Heart Health Facts for Kids

Prevention of heart disease should begin during childhood. While most cardiovascular diseases do not develop until later in life, it is essential to establish heart-healthy habits as a child. As the number of American children struggling with obesity increases and young people spend more time with primarily sedentary activities, such as playing video games and watching television, the American Heart Association is urging parents to encourage--and model--heart-healthy behavior from infancy through adulthood.

  1. A Look at Your Heart

    • A healthy heart, which is about the same size as a pear, is divided into two sides with a total of four chambers. The left and right sides of the heart each consist of a ventricle (bottom) and an atrium (top) and are separated by a wall of muscle called the septum separates. Your heart is located beneath your ribs and between your lungs on the left side of your body. Heart disease may alter the size or color of the heart, and some heart defects can be easily seen using ultrasound or other imaging scans.

    How It Works

    • The heart walls are made of strong muscle that contract and relax to pump blood throughout the body. In children, the average heart pumps, or beats, about 90 times a minute. With each beat, blood is expelled from the atrium into the ventricle on each side of the heart, and small valves between the atrium and ventricle open and close to control circulation.

      Oxygenated blood moves from the lungs into the left side of the heart, and then circulates through the body via arteries and capillaries. Once the blood has circled through the body, it returns to the right side of the heart, where it is sent back to the lungs for oxygenation. Circulating blood also carries nutrients throughout the body and collects waste for deposit in the liver, kidneys and lungs, where it is removed from the body.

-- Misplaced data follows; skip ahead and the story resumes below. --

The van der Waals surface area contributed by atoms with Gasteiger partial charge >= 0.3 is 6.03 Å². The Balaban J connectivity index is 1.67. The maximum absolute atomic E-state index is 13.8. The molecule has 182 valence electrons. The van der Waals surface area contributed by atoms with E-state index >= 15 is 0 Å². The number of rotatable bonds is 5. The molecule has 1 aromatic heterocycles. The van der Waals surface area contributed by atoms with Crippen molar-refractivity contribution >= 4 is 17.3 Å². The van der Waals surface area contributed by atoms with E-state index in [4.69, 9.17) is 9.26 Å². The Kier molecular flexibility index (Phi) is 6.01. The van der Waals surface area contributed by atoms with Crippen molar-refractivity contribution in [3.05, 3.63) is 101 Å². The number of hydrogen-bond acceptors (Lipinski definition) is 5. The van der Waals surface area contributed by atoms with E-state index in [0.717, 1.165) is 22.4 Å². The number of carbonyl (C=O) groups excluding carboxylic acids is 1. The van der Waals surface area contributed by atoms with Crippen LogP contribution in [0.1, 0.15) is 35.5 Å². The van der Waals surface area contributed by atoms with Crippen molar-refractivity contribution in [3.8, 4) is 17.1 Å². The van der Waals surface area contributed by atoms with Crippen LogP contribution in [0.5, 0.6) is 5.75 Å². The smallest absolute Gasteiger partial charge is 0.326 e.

Exercise

    • The human heart requires care to function properly. Daily exercise ensures the heart muscle remains strong and is able to pump blood efficiently. The Nemours Foundation recommends a minimum of 30 minutes of activity every day to maintain heart health. Exercise must be rigorous to be effective, and can include activities such as playing basketball, dancing, jumping rope, or running. The American Heart Association recommends limiting computer and television time, as these activities increase snacking and promote a sedentary lifestyle, which can lead to obesity and heart disease.

    Diet

    • A healthy diet is essential to maintain heart health throughout childhood and adulthood. A diet low in trans fats and saturated fat help keep arteries from becoming blocked by fat and cholesterol accumulation, and five or more servings per day of fruits and vegetables ensures the body obtains the vitamins and minerals necessary to keep the heart pumping efficiently. Parents can encourage good dietary habits by being positive role models for their children.

    Heart Strain

    • Because the heart is a muscle, it is vulnerable to being overworked and overstimulated. Alcohol, drugs and tobacco products strain the heart, which may cause it to beat erratically or stop completely. Prolonged stress and sleep deprivation also cause heart strain, as does dehydration and a variety of other medical conditions.

    Heart Defects

    • About 36,000 children are born each year with a heart defect, according to the American Heart Association. Most of these congenital heart abnormalities can be corrected surgically. In some children, the heart may appear normal at birth, but an abnormal heartbeat, or murmur, may be detected during a routine pediatric examination. Most heart murmurs are benign and are not a symptom of a serious problem. However, in some cases, a heart murmur may indicate the presence of a hole between two sections of the heart.

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